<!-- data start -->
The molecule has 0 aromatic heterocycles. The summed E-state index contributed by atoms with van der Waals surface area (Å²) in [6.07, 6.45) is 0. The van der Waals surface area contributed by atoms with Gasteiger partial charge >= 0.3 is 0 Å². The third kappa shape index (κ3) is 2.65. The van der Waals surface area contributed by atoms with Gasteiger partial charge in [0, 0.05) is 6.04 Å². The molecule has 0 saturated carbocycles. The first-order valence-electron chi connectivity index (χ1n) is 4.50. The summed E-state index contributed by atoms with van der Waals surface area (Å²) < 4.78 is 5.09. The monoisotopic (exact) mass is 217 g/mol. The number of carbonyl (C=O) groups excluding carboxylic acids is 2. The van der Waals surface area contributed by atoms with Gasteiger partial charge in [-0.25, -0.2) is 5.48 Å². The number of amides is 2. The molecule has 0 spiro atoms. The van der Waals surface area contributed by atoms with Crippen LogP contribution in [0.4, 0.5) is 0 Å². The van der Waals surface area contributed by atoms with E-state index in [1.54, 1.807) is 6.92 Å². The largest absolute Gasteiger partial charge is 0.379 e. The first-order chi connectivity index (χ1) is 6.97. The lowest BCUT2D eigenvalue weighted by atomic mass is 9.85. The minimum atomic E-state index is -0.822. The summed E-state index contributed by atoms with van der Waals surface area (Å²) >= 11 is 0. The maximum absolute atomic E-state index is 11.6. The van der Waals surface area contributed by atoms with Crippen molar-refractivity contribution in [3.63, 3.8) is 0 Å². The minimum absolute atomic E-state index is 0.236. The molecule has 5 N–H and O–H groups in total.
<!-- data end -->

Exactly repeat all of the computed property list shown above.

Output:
The molecule has 0 aromatic heterocycles. The summed E-state index contributed by atoms with van der Waals surface area (Å²) in [6.07, 6.45) is 0. The van der Waals surface area contributed by atoms with Gasteiger partial charge >= 0.3 is 0 Å². The third kappa shape index (κ3) is 2.65. The van der Waals surface area contributed by atoms with Gasteiger partial charge in [0, 0.05) is 6.04 Å². The molecule has 0 saturated carbocycles. The first-order valence-electron chi connectivity index (χ1n) is 4.50. The summed E-state index contributed by atoms with van der Waals surface area (Å²) < 4.78 is 5.09. The monoisotopic (exact) mass is 217 g/mol. The number of carbonyl (C=O) groups excluding carboxylic acids is 2. The van der Waals surface area contributed by atoms with Gasteiger partial charge in [-0.25, -0.2) is 5.48 Å². The number of amides is 2. The molecule has 0 spiro atoms. The van der Waals surface area contributed by atoms with Crippen LogP contribution in [0.4, 0.5) is 0 Å². The van der Waals surface area contributed by atoms with E-state index in [1.54, 1.807) is 6.92 Å². The largest absolute Gasteiger partial charge is 0.379 e. The first-order chi connectivity index (χ1) is 6.97. The lowest BCUT2D eigenvalue weighted by atomic mass is 9.85. The minimum atomic E-state index is -0.822. The summed E-state index contributed by atoms with van der Waals surface area (Å²) >= 11 is 0. The maximum absolute atomic E-state index is 11.6. The van der Waals surface area contributed by atoms with Crippen molar-refractivity contribution in [3.63, 3.8) is 0 Å². The minimum absolute atomic E-state index is 0.236. The molecule has 5 N–H and O–H groups in total.